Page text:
Besides the opera house, there are, within walking distance of the Fielding, 15 theaters (including Drury Lane), more than 50 pubs and dozens of restaurants, among them a fine Italian trattoria at the end of the mall and Thomas de Quincy's just a block away.
Other London visitors check in at the funky little 17-room Willet Hotel at 32 Sloane Gardens near Chelsea. Operated by Teresa and Angel Nunez, it features what one writer described as "potluck furniture." But never mind. It's quiet and it's cheap, with singles available for under $28 a night and doubles for $37, this plus tax. Included in the arrangement is a full English breakfast.
One could, of course, drop in on Ladey Hartley, the titled proprietress of "London's most elegant bed and breakfast" (No. 10 Doneraile St.), which is a bit out of the mainstream (below East Kensington) but makes up for it by being blissfully peaceful. Lady Hartley's pleasant two-story home dates from the turn of the century. It occupies a position in the former orchard of a former palace.
Lady Hartley provides two rooms ($20 single, $30 double including newspaper and breakfast), but one must love dogs. She has two, Lollipop and Lupin, a couple of pugs. Her rear door opens onto a garden with apple trees, petunias, geraniums and other blooms. The perfect place to regain one's composure after a strenuous day of sightseeing.
Meanwhile, the Portobello Hotel at 22 Stanley Gardens is still doing business just a stroll from the famous antique stalls of Portobello Road. When I looked in six years ago, the proprietress was a sultry Norwegian blonde, Eva Lofstad. Well, she's still blonde and still sultry, but the hotel's rates have risen considerably.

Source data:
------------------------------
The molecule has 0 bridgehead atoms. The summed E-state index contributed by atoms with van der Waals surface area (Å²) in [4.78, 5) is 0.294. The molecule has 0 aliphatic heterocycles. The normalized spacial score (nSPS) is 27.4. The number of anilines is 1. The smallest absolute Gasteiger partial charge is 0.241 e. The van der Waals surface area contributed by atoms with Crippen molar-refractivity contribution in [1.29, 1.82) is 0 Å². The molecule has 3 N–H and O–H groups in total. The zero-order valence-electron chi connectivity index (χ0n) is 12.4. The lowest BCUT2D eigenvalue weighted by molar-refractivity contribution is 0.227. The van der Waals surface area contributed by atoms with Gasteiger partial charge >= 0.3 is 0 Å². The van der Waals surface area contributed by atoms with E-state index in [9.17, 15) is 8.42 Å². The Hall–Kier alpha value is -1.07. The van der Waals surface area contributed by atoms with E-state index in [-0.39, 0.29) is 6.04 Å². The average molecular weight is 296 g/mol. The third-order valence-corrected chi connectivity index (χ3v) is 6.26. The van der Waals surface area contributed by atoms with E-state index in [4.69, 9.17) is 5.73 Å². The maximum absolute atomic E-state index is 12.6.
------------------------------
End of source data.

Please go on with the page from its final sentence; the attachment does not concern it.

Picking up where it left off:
In 1973 a single went for $17.50 a day and a double for $25. Today the cheapest costs $32 and a double is nearly twice the old rate. And should someone desire the Round Room with the round bed (mirrored ceiling) and the antique bath it figures to something like $100 a day.
Still, the Portobello is a favorite of ours, the wedding together of a couple of elegant old townhouses on a quiet street several blocks from Hyde Park. Out back lovely gardens provide a peaceful moment. And if one is in the mood for a nip, the bar is open 24 hours a day, as is the restaurant which is new and in the basement.
Finally there is the Westland Hotel which we still rate as London's friendliest small hotel. Facing Kensington Garden's it is a 30-room gem with a 20-room annex at 154 Bayswater Road (London W2).
I have made the Westland my London home since 1951. It is operated by a couple of transplated Cypriots, Chris and Bertie Isseyegh. And then there is Una Leaney (assistant manager, housekeeper, receptionist, bon vivant), who is described by Chris and Bertie as the hotel's "mother superior."
Rates at Westland begin at $40 single and $46 double, including tax, service and breakfast -- a huge, huge English breakfast. Double-decked buses pass the door regularly and the Underground is a mere two minutes away.
It is a joy to return to this casual, clean and friendly hotel after a long day of tramping about the city. And it is with a touch of melancholy that one bids goodbye to old friends -- receptionist Gillian Dodds, bartender Jason Panos, chef Louis Michel, night porter Ted Lancaster and all the others.